Courage is a mean between fearing and daring; but not every such mean is courage, at least not courage in the proper sense of the term. In the strict sense, he only is courageous who is not afraid of an honorable death, and, in general, he only who is ready to face danger for the sake of the morally beautiful. Genuine courage does not flow from passionateness, although the latter may co-operate with the former, but from giving to the befitting (which depends on the moral end) the preference over life. The extremes, between which courage is the mean, are represented by the foolhardy man and the coward.

Temperance guards the proper mean in respect of pleasures and pains, but rather in respect of pleasures than of pains; and also not in respect of pleasures of every sort, but in respect of the lowest pleasures, which are common to man with the animal, those of touch and taste; and yet more particularly, in respect of the enjoyment which arises wholly through the sense of touch, whether in meats, in drinks, or in what are termed venereal pleasures. The extremes are intemperance and insensibility.

Liberality observes the proper mean in giving and receiving, especially in giving, and in cases where it is a question of comparatively small values; when greater values are involved, the right mean is magnificence or "princeliness." The extremes are prodigality and stinginess, and meanness and vulgarity.

The proper mean in matters of honor and dishonor, in cases of importance, is highmindedness; in cases of less consequence, ambition, or, more exactly, the correct mean between ambition and indifference. The high-minded or high-spirited man is he, who, being indeed worthy of great things, holds himself to be worthy of them. He who erroneously holds himself to be worthy of great things, especially he who incorrectly thinks himself deserving of high honor, is vain, while he who underrates his own worth is mean-spirited. The ambitious and the unambitious err in regard to the measure and manner in which, the reason for which, and the time when honor should be sought. Praiseworthy is only the correct mean, which, in opposition to the one or the other extreme, is termed sometimes ambition, sometimes indifference.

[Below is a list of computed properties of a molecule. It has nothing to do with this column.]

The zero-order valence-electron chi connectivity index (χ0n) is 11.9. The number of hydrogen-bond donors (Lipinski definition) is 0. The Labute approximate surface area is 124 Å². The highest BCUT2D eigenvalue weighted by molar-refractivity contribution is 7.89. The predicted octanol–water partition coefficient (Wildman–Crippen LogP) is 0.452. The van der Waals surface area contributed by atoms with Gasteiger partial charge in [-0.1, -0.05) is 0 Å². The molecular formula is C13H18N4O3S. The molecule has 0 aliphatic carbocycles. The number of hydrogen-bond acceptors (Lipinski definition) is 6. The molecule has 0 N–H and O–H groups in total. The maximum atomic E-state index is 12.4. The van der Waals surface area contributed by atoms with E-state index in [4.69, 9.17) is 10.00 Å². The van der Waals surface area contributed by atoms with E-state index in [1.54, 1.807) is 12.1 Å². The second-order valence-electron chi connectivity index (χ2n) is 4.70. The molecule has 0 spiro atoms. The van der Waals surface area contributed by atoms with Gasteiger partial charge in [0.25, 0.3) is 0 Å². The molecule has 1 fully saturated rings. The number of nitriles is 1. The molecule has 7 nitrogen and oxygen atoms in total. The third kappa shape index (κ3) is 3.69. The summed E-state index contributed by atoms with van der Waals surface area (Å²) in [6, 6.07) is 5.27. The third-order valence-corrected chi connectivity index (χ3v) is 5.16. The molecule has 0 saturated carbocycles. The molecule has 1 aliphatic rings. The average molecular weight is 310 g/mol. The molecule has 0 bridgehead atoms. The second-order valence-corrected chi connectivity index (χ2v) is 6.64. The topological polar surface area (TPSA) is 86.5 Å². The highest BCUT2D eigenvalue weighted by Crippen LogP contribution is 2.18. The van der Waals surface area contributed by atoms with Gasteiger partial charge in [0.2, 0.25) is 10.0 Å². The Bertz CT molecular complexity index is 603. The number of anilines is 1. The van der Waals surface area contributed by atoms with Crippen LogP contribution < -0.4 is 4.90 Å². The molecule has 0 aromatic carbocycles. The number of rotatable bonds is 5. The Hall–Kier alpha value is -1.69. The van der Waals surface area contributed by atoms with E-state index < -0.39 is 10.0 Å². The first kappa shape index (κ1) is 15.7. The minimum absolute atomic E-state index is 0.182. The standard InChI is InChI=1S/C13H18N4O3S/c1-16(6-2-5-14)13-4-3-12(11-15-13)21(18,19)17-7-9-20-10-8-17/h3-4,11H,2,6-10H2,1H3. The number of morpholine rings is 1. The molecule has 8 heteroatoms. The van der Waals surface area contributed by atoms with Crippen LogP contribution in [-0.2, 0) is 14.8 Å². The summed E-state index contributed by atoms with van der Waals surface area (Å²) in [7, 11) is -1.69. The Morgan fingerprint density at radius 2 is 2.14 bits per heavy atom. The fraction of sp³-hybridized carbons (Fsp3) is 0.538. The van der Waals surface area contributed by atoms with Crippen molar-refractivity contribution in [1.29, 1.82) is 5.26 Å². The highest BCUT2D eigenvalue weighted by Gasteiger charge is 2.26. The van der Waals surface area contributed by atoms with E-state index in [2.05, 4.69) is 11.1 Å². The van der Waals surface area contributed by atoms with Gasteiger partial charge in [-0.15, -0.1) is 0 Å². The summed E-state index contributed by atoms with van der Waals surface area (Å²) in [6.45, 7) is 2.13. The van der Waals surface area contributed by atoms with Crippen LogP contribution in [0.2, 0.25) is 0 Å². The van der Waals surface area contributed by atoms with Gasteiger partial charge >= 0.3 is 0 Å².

Truthfulness (or sincerity), facility in social intercourse, and are means in the management of one's words and actions in society. The first of these three virtues regards veracity in discourse and action; the other two end in the agreeable, the one being in place in social pastimes and the other (friendship) in all other social relations. The obsequious man praises and yields, in order not to render himself disagreeable to his companions, and the flatterer does the same from motives of self-interest. The fretful and the cross man care not, whether their conduct is offensive to others. The right mean of conduct in this respect has no particular name. It most resembles friendship, from which, however, it is distinguished, in that it is to be followed not merely among acquaintances and friends (whom we love), but also, so far as is becoming, in our intercourse with all whom we may meet. The candid man holds the mean between the braggart and the dissembler in that he gives himself out for just what he is and neither boasts nor belittles himself. Those who indulge in well-timed mirth, are and elegant; those who carry mirthfulness to excess, are buffoons and rude; while those who hate all mirth, appear uncultivated, clownish, and stiff.